Almost 50 Canadian rodeos have either been cancelled or postponed because of the virus, in a June 19, 2020 story. (Photo by THE CANADIAN PRESS)

Mouths to feed, no money coming in; rodeo stock contractors feel pandemic pain

CALGARY — Canada’s rodeo stock contractors are caught between bulls and broncs and an empty bank account.

Rodeos cancelled or postponed because of the COVID-19 pandemic means bucking stock isn’t bringing in money this summer.

The animals still have to be fed, and fed well, to maintain strength and power to buck when rodeo does reboot.

“You’re into survival mode,” said Ward Macza of Northcott Macza Rodeo. “You want to try to survive to still be in business for next year.”

Rodeos pay contractors for use of their bulls and broncs. The best buckers are in demand at large, lucrative rodeos. But almost 50 Canadian rodeos have either been cancelled or postponed because of the virus, as have many stand-alone Professional Bull Riders Canada events.

July’s Calgary Stampede, one of the world’s richest rodeos offering over $2 million in prize money, was called off.

Macza keeps roughly 80 rodeo horses near High River, Alta.

“It makes you scratch your head why you have so many,” Macza said. “If it was a normal year, you’d need every one of them. “This year, you wonder what the heck you’re doing with all these animals around?”

A bucking bull can cost up to $5 a day to maintain, so a herd runs into thousands of dollars a month.

“It’s tough. There’s no doubt about it,” said Justin Volz of Wild Hoggs Bucking Bulls. “We run about a hundred bulls from yearlings on up to nine and 10-year-old bulls. We get hired to go to these events and that’s where our income comes from. We use that income to put back into feed, maintenance and travel expenses and everything else.

“There are some tough decisions. We obviously have to sell some bulls to make ends meet and that’s not easy. They’re part of our team and you never like to cut any member of your team.”

Curtis Sawyer of Outlaw Bucking Rodeo says his trucking business will have to subsidize his bucking stock this year.

“It’s not like beef cattle that I can sell and next spring buy new ones,” Sawyer explained. “We’ve worked our whole lives to get this set of stock we got. They’re irreplaceable.

“We’ll be back 20 years in our program if we got rid of the ones we got. We’ve got to financially figure out a way to keep enough feed around to keep them around until next year.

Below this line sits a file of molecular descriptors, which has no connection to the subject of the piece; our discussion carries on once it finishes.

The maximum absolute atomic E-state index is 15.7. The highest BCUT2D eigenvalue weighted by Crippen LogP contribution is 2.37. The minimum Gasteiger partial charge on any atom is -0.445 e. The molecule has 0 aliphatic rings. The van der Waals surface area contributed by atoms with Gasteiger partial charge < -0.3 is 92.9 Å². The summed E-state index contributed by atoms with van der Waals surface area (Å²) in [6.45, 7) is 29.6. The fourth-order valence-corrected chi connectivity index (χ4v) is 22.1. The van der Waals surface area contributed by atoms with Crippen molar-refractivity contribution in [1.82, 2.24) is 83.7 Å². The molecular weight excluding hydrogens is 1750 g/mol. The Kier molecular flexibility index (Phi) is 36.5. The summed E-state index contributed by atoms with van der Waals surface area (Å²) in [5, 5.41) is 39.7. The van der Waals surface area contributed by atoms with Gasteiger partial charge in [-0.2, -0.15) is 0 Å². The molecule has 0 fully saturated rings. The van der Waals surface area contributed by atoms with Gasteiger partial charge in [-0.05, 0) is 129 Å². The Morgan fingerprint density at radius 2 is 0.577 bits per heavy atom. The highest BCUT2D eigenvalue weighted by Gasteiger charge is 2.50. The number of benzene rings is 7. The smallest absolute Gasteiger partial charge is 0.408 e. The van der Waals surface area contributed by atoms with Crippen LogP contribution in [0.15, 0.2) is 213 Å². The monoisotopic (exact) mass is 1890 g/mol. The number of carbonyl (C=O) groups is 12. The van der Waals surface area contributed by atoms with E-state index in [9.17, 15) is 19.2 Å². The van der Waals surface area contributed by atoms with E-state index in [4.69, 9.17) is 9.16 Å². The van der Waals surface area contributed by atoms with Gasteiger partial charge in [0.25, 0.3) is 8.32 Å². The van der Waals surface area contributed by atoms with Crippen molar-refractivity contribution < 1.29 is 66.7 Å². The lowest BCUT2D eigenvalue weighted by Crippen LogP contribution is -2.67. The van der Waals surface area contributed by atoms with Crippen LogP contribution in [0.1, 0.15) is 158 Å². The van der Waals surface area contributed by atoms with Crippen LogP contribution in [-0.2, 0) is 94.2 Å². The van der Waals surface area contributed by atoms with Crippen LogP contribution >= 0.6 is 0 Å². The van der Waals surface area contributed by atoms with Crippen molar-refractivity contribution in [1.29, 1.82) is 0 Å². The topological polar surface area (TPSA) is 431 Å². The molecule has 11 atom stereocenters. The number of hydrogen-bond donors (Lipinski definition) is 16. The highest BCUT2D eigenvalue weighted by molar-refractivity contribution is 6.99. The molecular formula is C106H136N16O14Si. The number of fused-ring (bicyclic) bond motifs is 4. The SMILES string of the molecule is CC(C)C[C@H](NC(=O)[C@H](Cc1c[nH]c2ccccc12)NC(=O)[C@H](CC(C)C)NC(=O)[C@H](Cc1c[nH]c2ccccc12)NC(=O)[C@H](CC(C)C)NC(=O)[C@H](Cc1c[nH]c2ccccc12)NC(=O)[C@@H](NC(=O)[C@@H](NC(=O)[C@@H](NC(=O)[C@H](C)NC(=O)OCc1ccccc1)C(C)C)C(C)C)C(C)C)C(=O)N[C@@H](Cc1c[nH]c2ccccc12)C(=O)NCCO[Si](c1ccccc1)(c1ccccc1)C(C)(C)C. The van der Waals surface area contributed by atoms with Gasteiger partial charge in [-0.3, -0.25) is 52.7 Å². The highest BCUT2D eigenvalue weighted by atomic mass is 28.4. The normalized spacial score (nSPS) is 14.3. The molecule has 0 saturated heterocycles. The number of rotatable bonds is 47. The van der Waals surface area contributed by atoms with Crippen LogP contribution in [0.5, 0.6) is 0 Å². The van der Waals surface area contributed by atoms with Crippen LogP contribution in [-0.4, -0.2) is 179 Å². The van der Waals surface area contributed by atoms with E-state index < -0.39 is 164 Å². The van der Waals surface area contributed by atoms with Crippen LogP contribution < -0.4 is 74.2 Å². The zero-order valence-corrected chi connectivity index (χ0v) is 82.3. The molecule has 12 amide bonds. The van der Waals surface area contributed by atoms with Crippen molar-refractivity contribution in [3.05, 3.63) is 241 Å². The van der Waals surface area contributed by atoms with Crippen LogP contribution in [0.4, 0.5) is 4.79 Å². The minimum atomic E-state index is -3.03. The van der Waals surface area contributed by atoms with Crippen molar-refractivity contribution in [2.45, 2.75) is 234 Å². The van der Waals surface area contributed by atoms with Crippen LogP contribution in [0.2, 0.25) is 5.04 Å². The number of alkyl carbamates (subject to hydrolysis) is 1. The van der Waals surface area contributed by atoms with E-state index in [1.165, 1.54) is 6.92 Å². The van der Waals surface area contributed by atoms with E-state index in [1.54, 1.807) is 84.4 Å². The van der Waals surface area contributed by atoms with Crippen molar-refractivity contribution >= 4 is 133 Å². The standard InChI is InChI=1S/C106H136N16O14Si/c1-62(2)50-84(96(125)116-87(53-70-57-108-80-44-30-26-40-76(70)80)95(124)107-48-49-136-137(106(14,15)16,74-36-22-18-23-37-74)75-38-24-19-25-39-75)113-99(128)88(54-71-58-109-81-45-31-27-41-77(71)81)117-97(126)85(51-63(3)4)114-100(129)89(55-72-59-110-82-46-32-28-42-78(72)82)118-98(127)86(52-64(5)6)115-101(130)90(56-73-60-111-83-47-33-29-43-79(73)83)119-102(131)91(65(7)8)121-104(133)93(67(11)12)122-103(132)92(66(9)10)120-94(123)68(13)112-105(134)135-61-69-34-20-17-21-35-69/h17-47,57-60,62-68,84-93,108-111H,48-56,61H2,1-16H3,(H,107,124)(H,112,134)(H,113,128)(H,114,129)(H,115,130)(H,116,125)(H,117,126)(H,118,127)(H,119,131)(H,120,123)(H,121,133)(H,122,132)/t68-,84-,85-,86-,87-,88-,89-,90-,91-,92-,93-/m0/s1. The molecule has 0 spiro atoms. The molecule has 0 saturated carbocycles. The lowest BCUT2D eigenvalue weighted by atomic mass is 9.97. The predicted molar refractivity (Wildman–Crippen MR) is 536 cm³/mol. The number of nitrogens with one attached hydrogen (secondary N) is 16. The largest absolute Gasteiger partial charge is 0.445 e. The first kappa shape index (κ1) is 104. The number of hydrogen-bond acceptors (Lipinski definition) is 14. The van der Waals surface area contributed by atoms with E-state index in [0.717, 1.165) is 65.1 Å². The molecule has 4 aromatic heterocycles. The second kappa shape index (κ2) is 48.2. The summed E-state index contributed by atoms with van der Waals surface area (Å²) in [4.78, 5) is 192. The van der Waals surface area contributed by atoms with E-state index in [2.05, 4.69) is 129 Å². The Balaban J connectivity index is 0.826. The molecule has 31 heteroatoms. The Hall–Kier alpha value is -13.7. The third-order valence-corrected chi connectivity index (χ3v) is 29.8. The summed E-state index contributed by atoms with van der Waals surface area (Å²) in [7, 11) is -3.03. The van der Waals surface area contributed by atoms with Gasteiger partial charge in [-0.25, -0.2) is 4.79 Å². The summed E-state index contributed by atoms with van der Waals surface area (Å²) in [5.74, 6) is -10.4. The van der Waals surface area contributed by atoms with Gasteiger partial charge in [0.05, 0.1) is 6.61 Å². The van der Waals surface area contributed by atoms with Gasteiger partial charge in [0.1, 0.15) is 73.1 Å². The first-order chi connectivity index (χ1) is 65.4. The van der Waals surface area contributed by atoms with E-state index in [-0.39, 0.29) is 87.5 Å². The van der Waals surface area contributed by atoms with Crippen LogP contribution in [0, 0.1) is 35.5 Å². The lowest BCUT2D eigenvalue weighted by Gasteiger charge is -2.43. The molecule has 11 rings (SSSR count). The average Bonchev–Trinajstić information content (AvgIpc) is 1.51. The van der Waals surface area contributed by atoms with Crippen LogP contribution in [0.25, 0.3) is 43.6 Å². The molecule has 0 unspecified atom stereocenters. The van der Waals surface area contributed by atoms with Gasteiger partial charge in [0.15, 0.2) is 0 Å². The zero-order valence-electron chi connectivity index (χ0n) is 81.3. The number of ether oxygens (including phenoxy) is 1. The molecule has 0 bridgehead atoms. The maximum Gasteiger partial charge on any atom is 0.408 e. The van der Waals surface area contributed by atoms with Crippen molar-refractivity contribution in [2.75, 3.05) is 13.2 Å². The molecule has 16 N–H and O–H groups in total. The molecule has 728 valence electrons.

“We’ve leased some of these bulls out for breeding which we normally would not do just to generate some income and less mouths to feed at home.”

Veteran stock contractor Wayne Vold vows he’s not selling his prized broncs.

“If we don’t have any rodeos at all in 2020, I’m going to survive this thing, but it’s probably going to set us back a couple of years because the bills keep coming in and the animals have got to be fed in the winter time,” he said. “I used to sing and make some extra dough doing that, but I don’t do that any more.

“I’m not selling any of my good horses. That’s the last thing I’m going to do. I’ve got a lot of horses that would bring a lot of money, but I need them.”

Ross Lewis of Wild Hoggs said 2020 would have been a breakout year on the circuit for a talented four-year-old bull he intends to name Dirty Whirl.

“We were going to go derby him a lot this summer,” Lewis said. “There’s an opportunity to make ten or twenty thousand dollars entering him in bull competitions.

“He’s doing nothing and we’re going to miss his four-year-old year. We rely on going to these places and getting paid for our bulls and we’re not going.”

Some American rodeos are operating this summer, but the Canada-U.S. border is closed to non-essential travel until July 21.

“Myself, it’s going to be awful tough here in Canada,” Macza said. “There’s still some hope for some rodeos in the U.S.

“I’m lucky I got a few rodeos down there to go to in August. They haven’t cancelled and don’t plan to cancel unless the health authorities force them to cancel. That’s still no guarantee they’re going to go ahead.”

This report by The Canadian Press was first published June 19, 2020.

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